Building the case with a 3D printer
The time has come to build a box for this fantastic DIY device. I am glad to have a 3D printer close to me, a HTA3D P3Steel
I turned on Freecad to design the pieces. It's free software (as in freedom) so it's very cool. Unfortunately, in my humble noob opinion, it is not as friendly and stable as Catia is, for example. Though it did the job fine this time.
Once the 3D model of the pieces is ready, it has to be converted into 3D printer instructions, called G-code, such as the following: printer head, please go to the coordinates X,Y,Z and follow this path at velocity V by injecting this precise amount of plastic, etc.. This operation was done with the software Slic3r (read slicer, screenshot below). I was really impressed by this piece of software. The filling patterns of pieces are really great, the interface is clear, intuitive (even if very technical sometimes) and bug-free in my experience. Congratulations to the developpers of Slic3r.
So I finally got the pieces. The buttons block will be tied with two screws between the top of the radio case and the double hook piece you saw above. The speakers will be tied with yellow rubber bands on each hook. Then simple surfaces will close the box.
3D printing is an art that requires some trial and error at the beginning. It's not complicated but you need to invest some time to gain experience and be able to print at a decent quality. The deal is to heat the plastic (PLA in this case) at a higher temperature than the melting point, so that it melts in the hot end (heated piece of metal with a small hole from which the plastic goes out), but not too high as it has to solidify just after being placed in the printing zone. It has to cool down slowly and homogeneously, so as not to bend, crack and/or detach from the printing bed because of the internal mechanical constraints due to thermal expansion or retraction. On the printer I used, the extruder fan, used to establish a thermal equilibrium by pumping the heat deposited in the hot end, blew a little bit of air on the bottom left part of the prints, making it cool too quickly. This caused the failure of several prints, as shown on the picture below. I installed some tape and paper to direct the airflow a bit further (visible later in the close-up picture as "mod1"). I also covered the heatbed with removable glue stick, which helped the first layer of plastic stick to the heatbed. That solved the issue.
A second problem I encountered while printing is with the interaction between the hot end (hot piece of metal from where the plastic goes out) and the second fan of the extruder, the print cooling fan. It is used to to cool and harden the deposited plastic, allowing more precise prints at the scale of several centimeters - this fan is enabled only after having printed several layers so as to not bend the print, phenomenon detailed before. This is my fault: I did not install the thermal insulation for the hot end that was provided by HTA, as it was not useful when printing small elements and made the observation of the hotend more difficult. When printing the big pieces of the radio case, once turned on, it cooled down the hot end suddenly and caused a temporary jam in the extruder that lasted long enough to spoil the print. So I have installed that insulation (visible as "mod2" on the pictore below) and things were printed correctly afterwards.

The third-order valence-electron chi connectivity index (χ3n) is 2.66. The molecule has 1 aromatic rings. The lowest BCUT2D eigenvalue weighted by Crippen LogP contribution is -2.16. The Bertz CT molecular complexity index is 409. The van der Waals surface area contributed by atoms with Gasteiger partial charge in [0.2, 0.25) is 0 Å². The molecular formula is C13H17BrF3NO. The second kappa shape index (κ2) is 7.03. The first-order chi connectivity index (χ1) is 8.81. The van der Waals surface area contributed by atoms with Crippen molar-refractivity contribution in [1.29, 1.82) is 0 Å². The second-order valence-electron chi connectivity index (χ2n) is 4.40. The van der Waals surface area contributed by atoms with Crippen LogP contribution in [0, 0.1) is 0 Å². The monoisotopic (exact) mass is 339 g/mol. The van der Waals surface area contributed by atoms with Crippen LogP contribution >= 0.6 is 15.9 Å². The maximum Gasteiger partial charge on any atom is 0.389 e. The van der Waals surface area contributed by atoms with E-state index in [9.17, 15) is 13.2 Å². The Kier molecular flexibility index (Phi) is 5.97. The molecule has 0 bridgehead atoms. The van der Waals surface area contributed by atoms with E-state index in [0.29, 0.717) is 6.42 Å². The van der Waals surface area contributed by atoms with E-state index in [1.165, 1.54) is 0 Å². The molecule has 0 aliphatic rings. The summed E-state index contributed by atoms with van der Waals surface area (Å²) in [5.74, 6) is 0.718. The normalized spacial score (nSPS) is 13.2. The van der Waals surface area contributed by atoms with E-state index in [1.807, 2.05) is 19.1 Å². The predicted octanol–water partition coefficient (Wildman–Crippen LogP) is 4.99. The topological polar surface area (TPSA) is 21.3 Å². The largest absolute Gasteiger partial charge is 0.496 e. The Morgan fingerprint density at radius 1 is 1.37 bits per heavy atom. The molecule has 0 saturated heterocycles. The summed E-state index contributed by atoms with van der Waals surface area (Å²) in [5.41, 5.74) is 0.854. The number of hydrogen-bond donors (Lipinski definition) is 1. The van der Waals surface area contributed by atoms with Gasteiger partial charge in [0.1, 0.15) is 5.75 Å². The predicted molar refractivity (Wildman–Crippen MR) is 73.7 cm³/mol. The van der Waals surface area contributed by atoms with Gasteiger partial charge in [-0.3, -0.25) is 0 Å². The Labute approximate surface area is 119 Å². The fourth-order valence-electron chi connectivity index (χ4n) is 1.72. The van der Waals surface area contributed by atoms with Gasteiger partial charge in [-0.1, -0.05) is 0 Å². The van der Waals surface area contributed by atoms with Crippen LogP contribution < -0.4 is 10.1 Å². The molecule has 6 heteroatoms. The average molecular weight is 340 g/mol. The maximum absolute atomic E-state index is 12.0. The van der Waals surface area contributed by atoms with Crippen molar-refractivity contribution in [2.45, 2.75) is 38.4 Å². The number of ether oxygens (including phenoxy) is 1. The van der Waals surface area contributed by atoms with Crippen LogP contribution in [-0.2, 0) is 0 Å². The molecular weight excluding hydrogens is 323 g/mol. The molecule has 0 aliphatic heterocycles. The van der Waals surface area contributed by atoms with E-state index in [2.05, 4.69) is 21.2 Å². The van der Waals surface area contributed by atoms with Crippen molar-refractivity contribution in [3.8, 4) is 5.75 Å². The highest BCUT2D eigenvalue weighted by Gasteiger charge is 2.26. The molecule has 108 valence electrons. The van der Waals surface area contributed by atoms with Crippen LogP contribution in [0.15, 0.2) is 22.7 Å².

The assembly is almost finished! Note that the two potentiometers in the center let the user tune the brightness and contrast of the screen. The volume level is adjusted directly on one of the speakers.
And here is the result. The two yellow rubber bands prevent the case from slipping on the table.
I offered this radio for the birthday of a close relative, who listens a lot to the radio. I think it's an original gift! This prototype lacking a on/off button, I added a few goodies to be displayed when the radio was off, that are refreshed automatically: first, the aeronautical weather reports called METARs, published by the nearest airport, as well as the hours of the next sea tides.
The wifi configuration is hardcoded in the radio, meaning it is not usable in unknown locations, unless some unpractical configuration is done. IoT companies usually alleviate this problem by publishing a companion app for smartphone that can configure the IoT device through Bluetooth. This is out of my budget… for now! Stay tuned.